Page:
Start-ups are a growth engine for the slowdown-hit Indian economy, at least two industry reports have reiterated recently. Consider the “Indian Tech Start-up Ecosystem”, the latest report from the National Association of Software and Services Companies (Nasscom). It is heartening to know that India has the potential to create more than 100 unicorns (a start-up parlance to describe companies with a valuation of $1 billion and above) in the next five years. According to the report, the country will have 95-105 unicorns, enjoying a cumulative valuation of $350-390 billion. At present, India has around 24 unicorns. While seven were added this year itself till September, another two to three could be added by the end of 2019. India is third in the unicorn pecking order, after the US and China.
The other report by KPMG also celebrates the Indian start-up story. The report, “Fintech and Startups Fuelling India’s $5-trillion Economy”, highlights the role of start-ups in giving a growth impetus to the broader economy. It noted that despite the overall slowdown, there was no dearth of funding in the start-up economy. Government, the private sector, and academia — forming the golden triangle — are important players for boosting the start-up eco-system further, the report suggested.
It also brought out the difference in funding between traditional businesses and start-ups. Traditional businesses relied on banks for funding their capex, and that the growth plans are stuck with liquidity drying up. In contrast, capital (mainly by venture capital and highly valued tech firms) has continued to flow into the start-up world. Industry estimates peg fund infusion in Indian technology start-ups at $4.4 billion till September this year, up from $4.2 billion in the corresponding period last year. Early-stage funding also rose significantly — as much as 70 per cent year on year, according to Nasscom.
All this is encouraging news, but that’s just one side of the story. The harsh reality is that profitability remains rare among the internet-led businesses, more than a decade after the country’s biggest e-commerce company, Flipkart, was born. Growth without profitability may not be a sustainable model in the long run, as the start-up universe has witnessed time and again. There is no doubt that the narrative on the distance and the path to profitability has to become a bigger part of the story versus growth at all costs.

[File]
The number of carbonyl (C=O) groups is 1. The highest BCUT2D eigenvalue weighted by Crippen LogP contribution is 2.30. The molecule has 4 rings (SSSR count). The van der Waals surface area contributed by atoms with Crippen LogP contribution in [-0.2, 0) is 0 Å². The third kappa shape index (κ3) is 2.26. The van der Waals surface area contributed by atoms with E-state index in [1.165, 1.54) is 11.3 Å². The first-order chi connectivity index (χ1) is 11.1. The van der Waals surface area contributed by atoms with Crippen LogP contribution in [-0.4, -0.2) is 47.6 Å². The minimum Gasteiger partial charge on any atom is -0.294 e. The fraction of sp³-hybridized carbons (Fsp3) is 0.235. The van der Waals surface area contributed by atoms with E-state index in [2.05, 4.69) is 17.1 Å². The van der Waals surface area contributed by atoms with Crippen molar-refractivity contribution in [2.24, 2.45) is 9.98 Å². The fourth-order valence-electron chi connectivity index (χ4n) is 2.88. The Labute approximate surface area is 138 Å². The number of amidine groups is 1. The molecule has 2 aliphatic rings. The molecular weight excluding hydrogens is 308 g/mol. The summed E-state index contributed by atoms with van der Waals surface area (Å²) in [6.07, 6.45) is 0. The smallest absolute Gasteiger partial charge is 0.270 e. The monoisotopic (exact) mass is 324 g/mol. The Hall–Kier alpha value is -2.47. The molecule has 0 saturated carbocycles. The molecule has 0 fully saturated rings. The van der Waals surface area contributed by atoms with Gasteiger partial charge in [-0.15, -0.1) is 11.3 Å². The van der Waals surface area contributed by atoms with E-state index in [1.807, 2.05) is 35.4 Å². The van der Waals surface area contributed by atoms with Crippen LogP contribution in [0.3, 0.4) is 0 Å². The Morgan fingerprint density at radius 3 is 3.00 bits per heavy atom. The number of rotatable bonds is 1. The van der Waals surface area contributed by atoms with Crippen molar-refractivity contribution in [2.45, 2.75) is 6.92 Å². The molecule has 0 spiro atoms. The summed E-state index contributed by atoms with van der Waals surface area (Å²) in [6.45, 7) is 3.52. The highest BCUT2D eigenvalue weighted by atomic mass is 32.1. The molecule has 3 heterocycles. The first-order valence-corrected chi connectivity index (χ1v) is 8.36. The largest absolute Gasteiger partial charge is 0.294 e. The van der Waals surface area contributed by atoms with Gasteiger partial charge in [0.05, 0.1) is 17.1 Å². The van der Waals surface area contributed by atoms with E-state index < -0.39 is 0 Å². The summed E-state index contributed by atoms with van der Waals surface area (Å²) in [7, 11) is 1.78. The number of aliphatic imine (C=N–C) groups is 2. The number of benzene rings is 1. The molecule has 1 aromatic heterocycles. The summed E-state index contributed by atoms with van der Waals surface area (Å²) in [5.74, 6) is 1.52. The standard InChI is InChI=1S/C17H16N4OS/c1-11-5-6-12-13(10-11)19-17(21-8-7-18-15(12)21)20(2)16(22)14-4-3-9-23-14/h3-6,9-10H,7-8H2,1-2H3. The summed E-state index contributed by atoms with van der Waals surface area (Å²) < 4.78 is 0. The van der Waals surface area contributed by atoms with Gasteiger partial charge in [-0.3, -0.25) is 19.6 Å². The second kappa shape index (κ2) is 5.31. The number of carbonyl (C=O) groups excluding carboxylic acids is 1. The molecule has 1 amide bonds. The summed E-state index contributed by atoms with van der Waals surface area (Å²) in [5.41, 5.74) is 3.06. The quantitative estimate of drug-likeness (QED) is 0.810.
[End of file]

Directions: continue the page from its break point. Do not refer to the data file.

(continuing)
International investors backing start-ups typically target high valuations of the businesses they fund, so that they can exit profitably. Towards that end, investors often push start-ups to play the volumes game in sales while maximising the user base. That, in turn, is made possible by offering deep discounts, whether on a shopping site or a food-delivery platform. This explains high growth among start-ups with little focus on profitability. The fact is that if an investor wants to stay in business for a longer period, return on investment is the key. Also, without a road map for profitability, Indian start-ups run the risk of killing the spirit of entrepreneurship, while giving in to the valuation game of investors. Many Indian start-ups have fallen by the wayside, and a large number of founders have had to step down because of a business model targeting notional numbers rather than profitability.
While start-ups have indeed emerged as a success story for the country in the midst a slowdown, the funding structure in this ecosystem may be more fragile than popularly believed. It’s a vibrant industry with around 9,000 tech start-ups in the country, and counting. But as a recent report pointed out, Gurugram-based tech-enabled logistics firm Rivigo was set to become one of the first Indian unicorns to turn profitable, planning to achieve cash break-even in the current financial year. It is important for the survival of the ecosystem that more and more start-ups become profitable. This will also help attract more investment and make the start-up ecosystem a real driver of economic growth.